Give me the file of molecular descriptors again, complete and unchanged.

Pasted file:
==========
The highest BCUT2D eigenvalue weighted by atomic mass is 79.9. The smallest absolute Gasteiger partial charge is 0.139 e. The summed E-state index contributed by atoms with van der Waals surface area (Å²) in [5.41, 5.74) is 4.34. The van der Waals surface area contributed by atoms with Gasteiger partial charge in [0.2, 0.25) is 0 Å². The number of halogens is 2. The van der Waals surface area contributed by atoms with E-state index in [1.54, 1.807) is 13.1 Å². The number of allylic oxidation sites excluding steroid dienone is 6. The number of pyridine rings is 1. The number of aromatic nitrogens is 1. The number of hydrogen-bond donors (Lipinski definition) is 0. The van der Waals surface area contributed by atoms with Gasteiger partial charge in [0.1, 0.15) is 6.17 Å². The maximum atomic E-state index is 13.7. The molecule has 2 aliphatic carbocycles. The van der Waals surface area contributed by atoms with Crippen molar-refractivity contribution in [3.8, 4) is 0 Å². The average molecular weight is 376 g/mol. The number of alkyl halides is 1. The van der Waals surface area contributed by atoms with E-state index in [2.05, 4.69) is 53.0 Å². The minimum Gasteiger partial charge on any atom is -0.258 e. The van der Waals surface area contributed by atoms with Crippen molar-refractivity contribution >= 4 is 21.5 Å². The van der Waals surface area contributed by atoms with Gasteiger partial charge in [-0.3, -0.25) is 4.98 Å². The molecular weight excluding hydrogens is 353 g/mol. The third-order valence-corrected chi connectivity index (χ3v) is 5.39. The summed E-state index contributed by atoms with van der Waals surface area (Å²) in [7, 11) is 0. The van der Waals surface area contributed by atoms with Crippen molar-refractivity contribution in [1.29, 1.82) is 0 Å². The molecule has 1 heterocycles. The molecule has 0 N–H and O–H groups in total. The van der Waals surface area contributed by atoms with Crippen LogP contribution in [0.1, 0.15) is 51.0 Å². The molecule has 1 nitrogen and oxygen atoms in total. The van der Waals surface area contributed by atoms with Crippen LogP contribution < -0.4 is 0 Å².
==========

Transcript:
The highest BCUT2D eigenvalue weighted by atomic mass is 79.9. The smallest absolute Gasteiger partial charge is 0.139 e. The summed E-state index contributed by atoms with van der Waals surface area (Å²) in [5.41, 5.74) is 4.34. The van der Waals surface area contributed by atoms with Gasteiger partial charge in [0.2, 0.25) is 0 Å². The number of halogens is 2. The van der Waals surface area contributed by atoms with E-state index in [1.54, 1.807) is 13.1 Å². The number of allylic oxidation sites excluding steroid dienone is 6. The number of pyridine rings is 1. The number of aromatic nitrogens is 1. The number of hydrogen-bond donors (Lipinski definition) is 0. The van der Waals surface area contributed by atoms with Gasteiger partial charge in [0.1, 0.15) is 6.17 Å². The maximum atomic E-state index is 13.7. The molecule has 2 aliphatic carbocycles. The van der Waals surface area contributed by atoms with Crippen molar-refractivity contribution in [3.8, 4) is 0 Å². The average molecular weight is 376 g/mol. The number of alkyl halides is 1. The van der Waals surface area contributed by atoms with E-state index in [2.05, 4.69) is 53.0 Å². The minimum Gasteiger partial charge on any atom is -0.258 e. The van der Waals surface area contributed by atoms with Crippen molar-refractivity contribution >= 4 is 21.5 Å². The van der Waals surface area contributed by atoms with Gasteiger partial charge in [-0.3, -0.25) is 4.98 Å². The molecular weight excluding hydrogens is 353 g/mol. The third-order valence-corrected chi connectivity index (χ3v) is 5.39. The summed E-state index contributed by atoms with van der Waals surface area (Å²) in [7, 11) is 0. The van der Waals surface area contributed by atoms with Crippen molar-refractivity contribution in [1.29, 1.82) is 0 Å². The molecule has 1 heterocycles. The molecule has 0 N–H and O–H groups in total. The van der Waals surface area contributed by atoms with Crippen LogP contribution in [0.1, 0.15) is 51.0 Å². The molecule has 1 nitrogen and oxygen atoms in total. The van der Waals surface area contributed by atoms with Crippen LogP contribution < -0.4 is 0 Å².